The Intracoastal Waterway is used to transport petroleum, manufactured goods, building materials and foodstuffs. A 12-foot navigational channel is also maintained for use by the U.S. Army Corps of Engineers.
The Intracoastal Waterway is 3,000 miles long and runs along the Atlantic and Gulf coasts of the United States. It consists of several natural inlets, rivers, bays and artificial canals, some of which are used for non-commercial purposes. For example, a section of the waterway in Florida is used for tubing, water skiing and recreational boating.
The Atlantic Intracoastal Waterway has been named America's Oldest Highway, and it has been in use for nearly 300 years. It is home to the oldest operating artificial waterway in America, the Dismal Swamp Canal, that runs through both North Carolina and Virginia.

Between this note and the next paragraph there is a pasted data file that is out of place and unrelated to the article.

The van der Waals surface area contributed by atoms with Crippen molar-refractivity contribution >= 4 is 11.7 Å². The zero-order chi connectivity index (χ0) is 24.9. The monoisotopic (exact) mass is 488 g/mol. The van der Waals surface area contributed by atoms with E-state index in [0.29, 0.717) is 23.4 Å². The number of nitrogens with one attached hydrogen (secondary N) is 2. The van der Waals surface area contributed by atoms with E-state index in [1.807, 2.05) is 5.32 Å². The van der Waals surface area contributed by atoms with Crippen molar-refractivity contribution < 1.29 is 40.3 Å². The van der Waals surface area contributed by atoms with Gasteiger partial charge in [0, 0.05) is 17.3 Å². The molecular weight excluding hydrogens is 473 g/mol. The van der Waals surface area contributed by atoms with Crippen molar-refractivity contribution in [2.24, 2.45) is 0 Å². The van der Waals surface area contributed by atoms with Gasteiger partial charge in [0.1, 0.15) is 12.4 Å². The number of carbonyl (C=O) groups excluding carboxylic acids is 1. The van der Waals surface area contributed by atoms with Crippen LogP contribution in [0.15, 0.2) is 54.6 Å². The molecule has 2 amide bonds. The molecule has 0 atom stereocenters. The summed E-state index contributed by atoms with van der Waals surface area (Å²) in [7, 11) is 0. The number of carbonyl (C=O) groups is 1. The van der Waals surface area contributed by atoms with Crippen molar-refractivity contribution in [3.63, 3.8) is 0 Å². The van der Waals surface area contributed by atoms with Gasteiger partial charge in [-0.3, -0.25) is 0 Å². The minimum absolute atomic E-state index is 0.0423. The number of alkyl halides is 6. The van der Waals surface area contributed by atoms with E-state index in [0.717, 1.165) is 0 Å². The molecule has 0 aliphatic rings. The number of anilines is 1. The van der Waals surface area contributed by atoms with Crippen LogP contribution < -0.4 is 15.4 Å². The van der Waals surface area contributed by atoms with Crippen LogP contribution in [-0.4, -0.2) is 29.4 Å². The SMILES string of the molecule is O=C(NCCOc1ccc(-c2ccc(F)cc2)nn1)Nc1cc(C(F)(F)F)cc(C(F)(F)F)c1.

The Gulf Intracoastal Waterway, which spans about 1,050 miles, connects with a number of navigable rivers and waterways. The Atchafalaya River, Calcasieu Ship Channel, Industrial Canal, and Mississippi River Gulf Outlet Canal are just a few of the many rivers and canals that connect with the Gulf Intracoastal Waterway. The Gulf portion of the waterway sees an abundance of commercial traffic from towboats and support craft, often for offshore oil rigs.